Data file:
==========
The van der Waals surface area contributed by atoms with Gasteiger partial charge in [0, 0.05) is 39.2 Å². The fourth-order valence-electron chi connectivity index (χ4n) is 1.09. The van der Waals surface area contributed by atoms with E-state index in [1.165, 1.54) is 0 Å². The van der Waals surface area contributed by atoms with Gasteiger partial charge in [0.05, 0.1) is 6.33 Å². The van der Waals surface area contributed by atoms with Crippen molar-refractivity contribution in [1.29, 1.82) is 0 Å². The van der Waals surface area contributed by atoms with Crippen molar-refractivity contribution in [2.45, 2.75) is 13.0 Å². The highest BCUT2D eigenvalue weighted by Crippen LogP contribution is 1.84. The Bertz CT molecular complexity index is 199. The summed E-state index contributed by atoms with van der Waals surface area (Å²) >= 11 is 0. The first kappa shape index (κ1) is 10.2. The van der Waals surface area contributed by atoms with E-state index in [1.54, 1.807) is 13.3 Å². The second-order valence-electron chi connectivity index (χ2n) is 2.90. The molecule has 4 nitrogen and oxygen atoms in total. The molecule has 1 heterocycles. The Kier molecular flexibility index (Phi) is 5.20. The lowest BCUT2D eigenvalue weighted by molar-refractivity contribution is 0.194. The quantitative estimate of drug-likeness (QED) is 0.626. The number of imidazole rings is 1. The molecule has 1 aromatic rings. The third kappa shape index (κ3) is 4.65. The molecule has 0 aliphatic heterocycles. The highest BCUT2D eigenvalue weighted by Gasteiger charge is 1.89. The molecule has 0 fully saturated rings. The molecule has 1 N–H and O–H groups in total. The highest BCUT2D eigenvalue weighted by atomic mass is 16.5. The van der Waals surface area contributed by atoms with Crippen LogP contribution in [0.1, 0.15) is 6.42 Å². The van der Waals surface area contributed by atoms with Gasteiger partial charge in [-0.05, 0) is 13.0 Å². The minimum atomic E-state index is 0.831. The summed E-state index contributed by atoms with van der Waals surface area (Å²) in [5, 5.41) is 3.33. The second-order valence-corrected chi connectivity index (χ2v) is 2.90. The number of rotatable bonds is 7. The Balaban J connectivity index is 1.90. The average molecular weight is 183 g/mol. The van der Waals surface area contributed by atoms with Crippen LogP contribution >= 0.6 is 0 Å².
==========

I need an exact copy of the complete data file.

The van der Waals surface area contributed by atoms with Gasteiger partial charge in [0, 0.05) is 39.2 Å². The fourth-order valence-electron chi connectivity index (χ4n) is 1.09. The van der Waals surface area contributed by atoms with E-state index in [1.165, 1.54) is 0 Å². The van der Waals surface area contributed by atoms with Gasteiger partial charge in [0.05, 0.1) is 6.33 Å². The van der Waals surface area contributed by atoms with Crippen molar-refractivity contribution in [1.29, 1.82) is 0 Å². The van der Waals surface area contributed by atoms with Crippen molar-refractivity contribution in [2.45, 2.75) is 13.0 Å². The highest BCUT2D eigenvalue weighted by Crippen LogP contribution is 1.84. The Bertz CT molecular complexity index is 199. The summed E-state index contributed by atoms with van der Waals surface area (Å²) >= 11 is 0. The first kappa shape index (κ1) is 10.2. The van der Waals surface area contributed by atoms with E-state index in [1.54, 1.807) is 13.3 Å². The second-order valence-electron chi connectivity index (χ2n) is 2.90. The molecule has 4 nitrogen and oxygen atoms in total. The molecule has 1 heterocycles. The Kier molecular flexibility index (Phi) is 5.20. The lowest BCUT2D eigenvalue weighted by molar-refractivity contribution is 0.194. The quantitative estimate of drug-likeness (QED) is 0.626. The number of imidazole rings is 1. The molecule has 1 aromatic rings. The third kappa shape index (κ3) is 4.65. The molecule has 0 aliphatic heterocycles. The highest BCUT2D eigenvalue weighted by Gasteiger charge is 1.89. The molecule has 0 fully saturated rings. The molecule has 1 N–H and O–H groups in total. The highest BCUT2D eigenvalue weighted by atomic mass is 16.5. The van der Waals surface area contributed by atoms with Crippen LogP contribution in [0.1, 0.15) is 6.42 Å². The van der Waals surface area contributed by atoms with Gasteiger partial charge in [-0.05, 0) is 13.0 Å². The minimum atomic E-state index is 0.831. The summed E-state index contributed by atoms with van der Waals surface area (Å²) in [5, 5.41) is 3.33. The second-order valence-corrected chi connectivity index (χ2v) is 2.90. The number of rotatable bonds is 7. The Balaban J connectivity index is 1.90. The average molecular weight is 183 g/mol. The van der Waals surface area contributed by atoms with Crippen LogP contribution >= 0.6 is 0 Å².